Marx is moving away from questions of rights and philosophy to the study of political economy and capitalism.
The book has both a political and a philosophical dimension. First, Marx and Engels are railing against German Idealism’s view that consciousness creates the world, that consciousness has an independent existence, and that ideas have instantiations in the world, a view that sees the history of ideas as giving us a history of the world. Ideas, therefore, for the Young Hegelians, would change the world. At the time, they saw German politics as reproducing this notion of ideas changing the world, rather than attacking the conditions that produce the problems in the first place.
They want to explain why you get Idealist philosophy when you have a particular state and society. How and why Idealism as a way of conceiving politics and history emerges from liberal capitalist, bourgeois society. They want to offer a material explanation for why Idealism prevails in their age. In doing so, they have to begin working harder on what they understand by “Materialism.” The connection of German Philosophy with German existence: the relationship of German criticism to its material surroundings. Marx thus tries to explain how to be a materialist.
“The premises from which we begin are not arbitrary ones, not dogmas, but real premises from which abstraction can only be made in the imagination. They are the real individuals, their activity and the material conditions under which they live, both those which they find already existing and those produced by their activity. These premises can thus be verified in a purely empirical way” (42). Let’s not begin with ideas about men, or make presuppositions about them, let’s begin with men, their real lives and their real actions. The importance of introducing human practice cannot be overstated.
The mode of production determines much more than simply how we reproduce our existence; it’s first of all, historically and geographically situated; these material conditions determine our social relations; it even determines our sense of ourselves and, what’s more, what we in fact are—our human nature (cf. p. 42). This puts humans at the very center of history, and since we are historically situated and inherit past historical conditions, we don’t individually make our history as we choose. We are the product of history and of how we reproduce ourselves. Human nature is entirely contingent on the mode of production, which produces our historical being; a change in our mode of production is a change of our very being. Nations and their inter-relations are similarly shaped by these modes of production—the level of development, globally and internally. Nonetheless, these are made independent of our will (46-47). It’s a paradox of history and of how social change does happen that history has happened largely independent of our will, or at least not “in conditions of our own choosing,” but this needs to be changed (and can), Marx would argue. Again, his line about how we make history, but not in conditions of our choosing.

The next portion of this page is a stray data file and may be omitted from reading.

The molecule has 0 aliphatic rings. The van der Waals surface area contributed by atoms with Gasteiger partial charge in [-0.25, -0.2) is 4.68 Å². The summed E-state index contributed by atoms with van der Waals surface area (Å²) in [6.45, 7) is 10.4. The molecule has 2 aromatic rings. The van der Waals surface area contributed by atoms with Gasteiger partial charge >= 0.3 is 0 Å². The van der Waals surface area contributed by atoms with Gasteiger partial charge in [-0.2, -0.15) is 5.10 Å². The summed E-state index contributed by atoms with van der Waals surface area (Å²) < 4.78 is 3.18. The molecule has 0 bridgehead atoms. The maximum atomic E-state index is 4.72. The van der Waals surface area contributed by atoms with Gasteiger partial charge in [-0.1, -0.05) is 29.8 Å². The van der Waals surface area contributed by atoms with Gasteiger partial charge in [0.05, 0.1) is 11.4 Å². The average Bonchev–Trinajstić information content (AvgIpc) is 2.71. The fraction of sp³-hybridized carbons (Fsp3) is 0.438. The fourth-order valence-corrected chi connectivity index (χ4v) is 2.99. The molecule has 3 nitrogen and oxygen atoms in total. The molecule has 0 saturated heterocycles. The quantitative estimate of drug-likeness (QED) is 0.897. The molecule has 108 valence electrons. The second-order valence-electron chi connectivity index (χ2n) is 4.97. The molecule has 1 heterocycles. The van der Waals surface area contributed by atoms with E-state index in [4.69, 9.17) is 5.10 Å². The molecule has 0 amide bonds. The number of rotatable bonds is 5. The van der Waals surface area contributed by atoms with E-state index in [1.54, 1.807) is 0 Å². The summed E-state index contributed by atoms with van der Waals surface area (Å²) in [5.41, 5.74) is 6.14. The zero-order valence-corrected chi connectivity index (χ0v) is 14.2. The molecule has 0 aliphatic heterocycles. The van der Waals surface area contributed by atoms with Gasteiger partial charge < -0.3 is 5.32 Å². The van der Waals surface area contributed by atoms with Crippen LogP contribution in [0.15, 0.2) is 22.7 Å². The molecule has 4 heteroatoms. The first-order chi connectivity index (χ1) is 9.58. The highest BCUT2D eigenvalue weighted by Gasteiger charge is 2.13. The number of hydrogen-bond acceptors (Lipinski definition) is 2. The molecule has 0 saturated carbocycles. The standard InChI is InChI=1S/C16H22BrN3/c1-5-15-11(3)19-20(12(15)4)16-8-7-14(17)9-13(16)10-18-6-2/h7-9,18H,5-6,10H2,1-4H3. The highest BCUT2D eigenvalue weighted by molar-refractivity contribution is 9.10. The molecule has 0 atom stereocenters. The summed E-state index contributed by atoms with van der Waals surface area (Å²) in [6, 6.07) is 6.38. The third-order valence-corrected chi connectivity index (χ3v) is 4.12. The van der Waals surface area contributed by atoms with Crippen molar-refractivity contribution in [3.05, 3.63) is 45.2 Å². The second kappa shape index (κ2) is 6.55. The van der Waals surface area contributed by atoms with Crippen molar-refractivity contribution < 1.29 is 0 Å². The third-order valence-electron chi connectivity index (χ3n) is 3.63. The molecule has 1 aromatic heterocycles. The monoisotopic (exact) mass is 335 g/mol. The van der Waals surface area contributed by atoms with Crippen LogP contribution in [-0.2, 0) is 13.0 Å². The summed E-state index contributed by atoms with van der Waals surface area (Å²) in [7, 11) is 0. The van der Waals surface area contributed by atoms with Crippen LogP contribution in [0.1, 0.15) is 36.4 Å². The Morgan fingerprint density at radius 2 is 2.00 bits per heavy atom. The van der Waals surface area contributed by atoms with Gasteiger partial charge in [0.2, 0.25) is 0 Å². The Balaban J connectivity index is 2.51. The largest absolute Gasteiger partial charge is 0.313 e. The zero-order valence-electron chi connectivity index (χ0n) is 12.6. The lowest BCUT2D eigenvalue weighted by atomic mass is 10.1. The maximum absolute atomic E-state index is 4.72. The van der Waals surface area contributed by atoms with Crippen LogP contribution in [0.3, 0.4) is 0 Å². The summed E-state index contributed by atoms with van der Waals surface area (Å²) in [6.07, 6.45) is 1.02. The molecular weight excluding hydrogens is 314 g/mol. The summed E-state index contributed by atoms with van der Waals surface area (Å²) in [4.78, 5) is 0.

Consciousness and ideas emerge from the mode of production, but they don’t do so in an unmediated or straight-forward way. Our consciousness reflects our existence and mode of production, but we don’t always have an accurate picture of that mode of production. Our flaw is that we view our existence ideologically; we view it upside-down, a very specific distortion of the reality of material conditions that legitimates the dominant group/regime of domination. Why do we have ideology? Why do ideas emerge that mystify these conditions? Why is critique necessary?
His study centers on:
1. The Production of subsistence, mode of production
2. The emergence of classes through division of labor, physical vs mental labor
3. The relation of the state, ideology, religion, family to the development of classes